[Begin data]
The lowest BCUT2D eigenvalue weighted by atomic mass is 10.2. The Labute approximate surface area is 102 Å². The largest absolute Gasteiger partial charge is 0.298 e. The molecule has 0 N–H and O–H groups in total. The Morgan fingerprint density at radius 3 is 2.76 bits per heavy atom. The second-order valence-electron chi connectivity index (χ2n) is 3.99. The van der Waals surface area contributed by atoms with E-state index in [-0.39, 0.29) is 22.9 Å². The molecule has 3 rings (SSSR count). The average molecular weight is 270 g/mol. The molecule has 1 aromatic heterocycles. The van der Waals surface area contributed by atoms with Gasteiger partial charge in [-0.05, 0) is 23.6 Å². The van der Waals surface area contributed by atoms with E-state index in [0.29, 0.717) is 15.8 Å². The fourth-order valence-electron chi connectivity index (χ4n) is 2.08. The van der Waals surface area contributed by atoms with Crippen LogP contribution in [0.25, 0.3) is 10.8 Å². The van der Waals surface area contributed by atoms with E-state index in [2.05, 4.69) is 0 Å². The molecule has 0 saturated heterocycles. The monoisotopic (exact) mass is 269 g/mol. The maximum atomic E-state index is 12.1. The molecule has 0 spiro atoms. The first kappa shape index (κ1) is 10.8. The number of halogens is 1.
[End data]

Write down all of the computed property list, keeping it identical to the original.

The lowest BCUT2D eigenvalue weighted by atomic mass is 10.2. The Labute approximate surface area is 102 Å². The largest absolute Gasteiger partial charge is 0.298 e. The molecule has 0 N–H and O–H groups in total. The Morgan fingerprint density at radius 3 is 2.76 bits per heavy atom. The second-order valence-electron chi connectivity index (χ2n) is 3.99. The van der Waals surface area contributed by atoms with E-state index in [-0.39, 0.29) is 22.9 Å². The molecule has 3 rings (SSSR count). The average molecular weight is 270 g/mol. The molecule has 1 aromatic heterocycles. The van der Waals surface area contributed by atoms with Gasteiger partial charge in [-0.05, 0) is 23.6 Å². The van der Waals surface area contributed by atoms with E-state index in [0.29, 0.717) is 15.8 Å². The fourth-order valence-electron chi connectivity index (χ4n) is 2.08. The van der Waals surface area contributed by atoms with Crippen LogP contribution in [0.25, 0.3) is 10.8 Å². The van der Waals surface area contributed by atoms with E-state index in [2.05, 4.69) is 0 Å². The molecule has 0 saturated heterocycles. The monoisotopic (exact) mass is 269 g/mol. The maximum atomic E-state index is 12.1. The molecule has 0 spiro atoms. The first kappa shape index (κ1) is 10.8. The number of halogens is 1.